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    Solar Panels: Should We Be Paying More For Products People Don't Want?
    By Hank Campbell | November 16th 2012 10:19 AM | 9 comments | Print | E-mail | Track Comments
    About Hank

    I'm the founder of Science 2.0® and co-author of "Science Left Behind".

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    Earlier this year, the US government opened a new front in its war with China over solar panel manufacturing - tariffs designed to close the gap between U.S. and Chinese labor costs.

    Tariffs don't work, we have known that since the Depression of the 1930s was prolonged due to economic tinkering and boosting tariffs. Creating higher costs for a non-essential product, especially a non-essential product for a market that is only in existence due to government subsidies, drives down demand.

    The day after the American presidential election, the U.S. International Trade Commission voted to saddle Suntech Power Holdings Co., Ltd. with a tariff of 35.97% on their silicon module imports from China, which are made by the parent company.  

    A week later, Suntech cut two thirds of its production and announced it is laying off people at its Goodyear, Arizona, manufacturing facility. Annual production will drop to 15MW from 45MW and about 50 jobs are lost.  Solar cells are just one of the tariffs manufacturers face if they are not the 'right' company, i.e. producing expensive products under the government's $72 billion taxpayer-funded alternative energy drive. In 2011 new tariffs were also imposed on imported aluminum frames.

    Ironically, their 300-watt commercial and utility-scale solar panels have been purchased under subsidized American Recovery and Reinvestment Act (ARRA) and Buy American Act projects.  They're American enough for purchase under the government stimulus plan but not American enough to avoid government tariffs.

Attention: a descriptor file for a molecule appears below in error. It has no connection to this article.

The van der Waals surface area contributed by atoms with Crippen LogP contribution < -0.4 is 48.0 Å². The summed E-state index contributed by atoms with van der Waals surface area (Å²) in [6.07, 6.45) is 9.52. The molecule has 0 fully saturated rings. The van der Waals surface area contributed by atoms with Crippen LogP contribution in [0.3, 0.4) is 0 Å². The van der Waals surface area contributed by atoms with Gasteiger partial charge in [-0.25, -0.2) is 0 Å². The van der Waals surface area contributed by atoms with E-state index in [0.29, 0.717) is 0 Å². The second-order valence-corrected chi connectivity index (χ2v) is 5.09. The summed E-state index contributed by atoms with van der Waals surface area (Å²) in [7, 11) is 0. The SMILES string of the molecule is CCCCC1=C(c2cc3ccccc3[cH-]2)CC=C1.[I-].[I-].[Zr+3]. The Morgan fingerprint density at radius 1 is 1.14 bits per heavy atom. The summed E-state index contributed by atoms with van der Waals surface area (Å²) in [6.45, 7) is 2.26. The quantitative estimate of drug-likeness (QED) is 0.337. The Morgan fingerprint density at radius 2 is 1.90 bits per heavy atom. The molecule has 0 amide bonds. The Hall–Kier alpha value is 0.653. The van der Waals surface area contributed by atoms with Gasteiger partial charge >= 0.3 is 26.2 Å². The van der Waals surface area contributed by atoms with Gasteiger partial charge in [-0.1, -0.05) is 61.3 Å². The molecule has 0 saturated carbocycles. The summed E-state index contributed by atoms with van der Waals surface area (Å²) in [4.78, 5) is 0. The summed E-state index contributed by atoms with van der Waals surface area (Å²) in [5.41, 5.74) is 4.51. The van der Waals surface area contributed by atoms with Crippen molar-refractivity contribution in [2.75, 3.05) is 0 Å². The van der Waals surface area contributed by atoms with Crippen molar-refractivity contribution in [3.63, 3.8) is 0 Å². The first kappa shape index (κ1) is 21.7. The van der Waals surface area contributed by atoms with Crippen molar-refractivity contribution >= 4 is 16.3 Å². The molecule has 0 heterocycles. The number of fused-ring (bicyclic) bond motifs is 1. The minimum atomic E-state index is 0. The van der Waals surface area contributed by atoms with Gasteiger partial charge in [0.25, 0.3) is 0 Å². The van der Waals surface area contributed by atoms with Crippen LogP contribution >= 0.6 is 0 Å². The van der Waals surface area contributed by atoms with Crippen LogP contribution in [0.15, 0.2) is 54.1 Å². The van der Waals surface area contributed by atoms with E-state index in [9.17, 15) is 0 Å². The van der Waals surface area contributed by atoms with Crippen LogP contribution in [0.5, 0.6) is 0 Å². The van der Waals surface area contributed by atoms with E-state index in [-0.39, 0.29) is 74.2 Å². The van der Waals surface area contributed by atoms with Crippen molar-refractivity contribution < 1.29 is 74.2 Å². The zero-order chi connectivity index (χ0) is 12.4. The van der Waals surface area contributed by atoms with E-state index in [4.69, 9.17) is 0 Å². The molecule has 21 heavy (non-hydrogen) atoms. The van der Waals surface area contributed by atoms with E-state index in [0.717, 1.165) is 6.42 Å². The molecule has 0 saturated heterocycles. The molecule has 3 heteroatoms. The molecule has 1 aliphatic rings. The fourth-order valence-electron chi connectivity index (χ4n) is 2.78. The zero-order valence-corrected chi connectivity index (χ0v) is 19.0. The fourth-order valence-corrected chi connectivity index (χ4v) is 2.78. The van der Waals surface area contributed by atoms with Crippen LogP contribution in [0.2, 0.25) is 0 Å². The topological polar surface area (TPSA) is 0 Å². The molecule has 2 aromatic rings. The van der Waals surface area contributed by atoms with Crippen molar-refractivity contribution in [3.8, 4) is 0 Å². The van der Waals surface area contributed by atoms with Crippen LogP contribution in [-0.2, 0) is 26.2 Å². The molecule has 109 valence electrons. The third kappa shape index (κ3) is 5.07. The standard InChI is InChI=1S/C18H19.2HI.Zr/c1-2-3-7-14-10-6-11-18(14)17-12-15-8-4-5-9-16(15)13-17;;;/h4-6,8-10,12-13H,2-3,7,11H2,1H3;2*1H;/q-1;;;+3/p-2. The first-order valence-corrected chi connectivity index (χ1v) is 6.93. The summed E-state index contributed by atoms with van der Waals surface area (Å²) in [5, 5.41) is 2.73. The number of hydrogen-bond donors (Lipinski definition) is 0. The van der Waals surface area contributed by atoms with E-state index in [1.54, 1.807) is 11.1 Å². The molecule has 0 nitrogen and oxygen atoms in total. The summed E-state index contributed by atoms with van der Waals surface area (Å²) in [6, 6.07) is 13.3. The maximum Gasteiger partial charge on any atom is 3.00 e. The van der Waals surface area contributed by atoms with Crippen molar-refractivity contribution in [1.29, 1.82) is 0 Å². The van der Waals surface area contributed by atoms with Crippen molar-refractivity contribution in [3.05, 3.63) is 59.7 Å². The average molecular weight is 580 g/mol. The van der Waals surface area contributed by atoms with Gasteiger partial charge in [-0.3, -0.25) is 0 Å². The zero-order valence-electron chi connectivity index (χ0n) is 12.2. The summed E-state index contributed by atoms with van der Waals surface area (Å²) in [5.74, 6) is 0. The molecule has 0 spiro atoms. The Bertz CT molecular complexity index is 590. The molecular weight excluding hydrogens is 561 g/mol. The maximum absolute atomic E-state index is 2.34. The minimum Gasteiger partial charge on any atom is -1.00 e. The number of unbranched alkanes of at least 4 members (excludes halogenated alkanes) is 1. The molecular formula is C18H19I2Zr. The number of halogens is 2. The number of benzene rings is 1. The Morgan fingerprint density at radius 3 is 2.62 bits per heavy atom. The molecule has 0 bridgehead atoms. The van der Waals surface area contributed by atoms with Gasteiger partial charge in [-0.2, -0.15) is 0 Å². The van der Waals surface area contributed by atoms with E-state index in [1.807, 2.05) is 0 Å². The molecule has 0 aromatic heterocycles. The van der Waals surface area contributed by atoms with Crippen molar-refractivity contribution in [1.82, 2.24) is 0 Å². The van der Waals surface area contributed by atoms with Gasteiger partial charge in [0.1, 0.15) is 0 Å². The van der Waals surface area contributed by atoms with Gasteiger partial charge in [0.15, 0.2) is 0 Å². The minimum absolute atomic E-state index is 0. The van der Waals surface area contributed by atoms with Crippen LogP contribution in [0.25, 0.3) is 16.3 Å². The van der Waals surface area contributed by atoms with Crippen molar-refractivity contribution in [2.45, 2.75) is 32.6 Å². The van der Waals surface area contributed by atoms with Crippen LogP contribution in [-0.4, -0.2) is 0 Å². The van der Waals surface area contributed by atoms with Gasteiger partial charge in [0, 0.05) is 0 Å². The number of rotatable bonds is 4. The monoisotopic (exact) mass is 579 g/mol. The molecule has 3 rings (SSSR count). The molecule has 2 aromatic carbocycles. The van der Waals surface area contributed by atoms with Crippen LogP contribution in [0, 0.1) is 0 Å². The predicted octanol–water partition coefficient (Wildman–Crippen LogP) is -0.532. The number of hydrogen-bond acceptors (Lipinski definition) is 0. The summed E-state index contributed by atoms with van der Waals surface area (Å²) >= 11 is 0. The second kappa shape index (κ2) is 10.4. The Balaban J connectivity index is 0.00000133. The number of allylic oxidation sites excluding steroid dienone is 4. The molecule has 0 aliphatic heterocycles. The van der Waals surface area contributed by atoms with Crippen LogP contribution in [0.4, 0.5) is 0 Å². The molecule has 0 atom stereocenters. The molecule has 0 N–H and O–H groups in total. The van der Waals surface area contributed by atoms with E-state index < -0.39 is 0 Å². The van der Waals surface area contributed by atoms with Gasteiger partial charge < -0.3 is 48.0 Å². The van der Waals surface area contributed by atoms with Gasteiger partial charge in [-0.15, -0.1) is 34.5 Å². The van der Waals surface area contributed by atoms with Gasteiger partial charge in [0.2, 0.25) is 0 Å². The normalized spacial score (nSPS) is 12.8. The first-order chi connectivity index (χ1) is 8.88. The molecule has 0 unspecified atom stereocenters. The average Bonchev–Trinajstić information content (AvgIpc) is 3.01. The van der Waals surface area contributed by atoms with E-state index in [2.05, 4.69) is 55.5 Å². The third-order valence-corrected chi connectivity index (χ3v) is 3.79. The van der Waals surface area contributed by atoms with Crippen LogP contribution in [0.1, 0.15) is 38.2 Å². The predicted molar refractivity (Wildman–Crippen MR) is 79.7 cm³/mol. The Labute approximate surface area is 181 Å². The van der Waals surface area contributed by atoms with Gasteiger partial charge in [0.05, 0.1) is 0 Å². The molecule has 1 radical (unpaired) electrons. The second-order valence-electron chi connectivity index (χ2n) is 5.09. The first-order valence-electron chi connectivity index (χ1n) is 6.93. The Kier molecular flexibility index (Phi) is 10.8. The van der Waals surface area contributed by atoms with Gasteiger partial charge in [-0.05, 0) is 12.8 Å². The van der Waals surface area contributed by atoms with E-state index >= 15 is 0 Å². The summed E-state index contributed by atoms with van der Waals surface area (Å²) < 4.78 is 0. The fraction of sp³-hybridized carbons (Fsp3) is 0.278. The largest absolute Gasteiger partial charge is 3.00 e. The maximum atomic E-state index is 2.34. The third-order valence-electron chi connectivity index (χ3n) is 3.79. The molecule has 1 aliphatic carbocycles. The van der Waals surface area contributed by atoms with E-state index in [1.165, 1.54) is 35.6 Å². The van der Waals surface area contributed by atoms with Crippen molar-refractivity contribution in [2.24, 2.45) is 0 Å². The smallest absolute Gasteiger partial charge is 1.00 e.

"We will continue to produce solar panels in Arizona to meet the needs of our customers, particularly those who are willing to pay a premium for U.S.-manufactured products," E.L. "Mick" McDaniel, Managing Director of Suntech America, said in their statement. "Our employees in Goodyear have done a tremendous job, however all PV manufacturers globally are facing challenging market and political conditions, and rationalizing production is necessary to maintain a competitive cost structure. Subsequent to our decision to invest in Arizona, unnecessary upstream trade barriers have made it difficult and more costly to manufacture solar panels in the U.S. In addition, these new tariffs limit our ability to utilize Suntech's advanced solar cell technology imported from China." 

    The US is not the only place where solar is no longer the green energy darling. Siemens in Germany has basically given up on that sector now that the German government has cut subsidies and China has to be worried, since their manufacturing capacity had scaled up to meet a $100 billion Western-government-fed demand. Suntech in China is sitting on over $2 billion in debt they acquired to increase manufacturing capacity. As irrational Western government demand for solar panels has dropped, the Chinese panel industry has become more desperate.

    Why doesn't China buy its own solar panels, instead of worrying about exporting them?  China is arguably the most scientific government in the world and they know solar is a terrible investment given the current technology, even with the giant drops in price per kilowatt-hour due to oversupply. Only we've been crazy enough to spend tens of billions of dollars on products even the people who make them think is a bad deal.